OPEC’s upcoming November 30 Ministerial Meeting in Vienna promises to be highly consequential to oil markets. Global oil prices have finally crossed the $60/barrel threshold thanks to a perfect storm of geopolitical risks in Kurdistan/Iraq, Venezuela and Iran as well as consistent inventory draws caused partly by fundamentals (stronger demand/slowing US production), Saudi export cuts to the US and Hurricanes Nate and Harvey.
Saudi Crown Prince Mohammed bin Salman recently offered his personal endorsement for a deal extension in a statement saying “The Kingdom affirms its readiness to extend the production cut agreement, which proved its feasibility by rebalancing supply and demand.”
The Crown Prince’s comments highlight the deal extension’s importance to the Aramco IPO and raised market expectations for continued cuts at least through 1H 2018. Due to the Crown Prince’s remarks, we believe the market now has already priced in a deal extension.
We believe OPEC taking no action at the November 30 meeting is highly unlikely since it would be greeted by a negative market reaction. Thanks to OPEC jawboning, there are now raised expectations of a deal extension. As an added incentive to recalcitrant producers, Russia has announced it will increase production in 2018 if no deal extension is reached.
OPEC’s job at the November 30 meeting is to not screw up the momentum that has raised prices to the $60 level while at the same time not let prices get ahead of fundamentals and trigger greater US shale production.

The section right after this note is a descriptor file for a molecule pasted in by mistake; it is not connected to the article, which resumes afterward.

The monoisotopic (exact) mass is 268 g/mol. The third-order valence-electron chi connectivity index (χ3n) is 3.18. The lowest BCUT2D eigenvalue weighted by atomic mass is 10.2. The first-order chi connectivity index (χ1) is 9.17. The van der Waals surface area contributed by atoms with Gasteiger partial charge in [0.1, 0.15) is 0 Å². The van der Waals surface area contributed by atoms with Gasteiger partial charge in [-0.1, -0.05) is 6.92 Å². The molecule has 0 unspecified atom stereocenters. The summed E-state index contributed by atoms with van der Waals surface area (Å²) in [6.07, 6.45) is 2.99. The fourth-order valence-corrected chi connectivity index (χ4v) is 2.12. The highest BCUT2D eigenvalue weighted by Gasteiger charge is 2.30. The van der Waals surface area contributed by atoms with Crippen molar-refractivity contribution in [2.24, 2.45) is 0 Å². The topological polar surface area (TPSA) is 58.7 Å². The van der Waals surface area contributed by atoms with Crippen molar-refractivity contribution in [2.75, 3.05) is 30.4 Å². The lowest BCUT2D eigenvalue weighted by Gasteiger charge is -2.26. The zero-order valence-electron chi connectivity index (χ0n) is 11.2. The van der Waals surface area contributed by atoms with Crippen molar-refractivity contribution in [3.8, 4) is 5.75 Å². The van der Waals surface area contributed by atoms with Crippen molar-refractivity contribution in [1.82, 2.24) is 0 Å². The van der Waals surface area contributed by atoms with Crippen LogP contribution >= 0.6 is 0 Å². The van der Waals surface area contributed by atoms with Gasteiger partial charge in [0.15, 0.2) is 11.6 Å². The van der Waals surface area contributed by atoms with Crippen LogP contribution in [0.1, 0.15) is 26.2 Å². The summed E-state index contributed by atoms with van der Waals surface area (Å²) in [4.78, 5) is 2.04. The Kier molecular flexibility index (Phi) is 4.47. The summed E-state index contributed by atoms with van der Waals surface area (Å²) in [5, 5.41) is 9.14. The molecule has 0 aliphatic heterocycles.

We see an 80 percent chance of a deal extension. The only question is how long.
Press reports have detailed, and we have confirmed independently, that Saudi Arabia and Russia prefer to have a 9-month extension of the production cut deal that would translate into cuts for all of 2018. There has been so much press coverage and raised expectations regarding a potential 9-month extension that the market may be disappointed by any move short of it.
But a 9-month extension is far from a sure thing. Our discussions with OPEC friends have conveyed that other OPEC members are cool to the 9-month extension option and reluctant to sign on to a full year of cuts. Over the last month, Minister al-Falih and his team have been conducting meetings and other discussions with other producers to gain support for the 9-month extension, and we expect these consultations will continue right up to the meeting itself.
We think the 9-month extension is possible but give it only about a 30 percent chance of success.
Instead, we believe a likely minimum base case is a 3-month extension beyond the current deal’s expiration date of March 31, 2018. The 3-month extension would bring the deal to June 30, 2018 or just prior to OPEC’s first meeting of 2018 in late May or early June when OPEC will be in position to reassess the situation again at that time.
As we enter OPEC month, we expect to see additional comments from OPEC Ministers and officials regarding potential options for action that the group may take at the November 30 meeting. Already, several possible scenarios have been expressed. As a result, we’ve put together the Hedgeye OPEC Options Tracker to help make sense of the various trial balloons and proposed options. Please contact email@example.com for access to the tracker.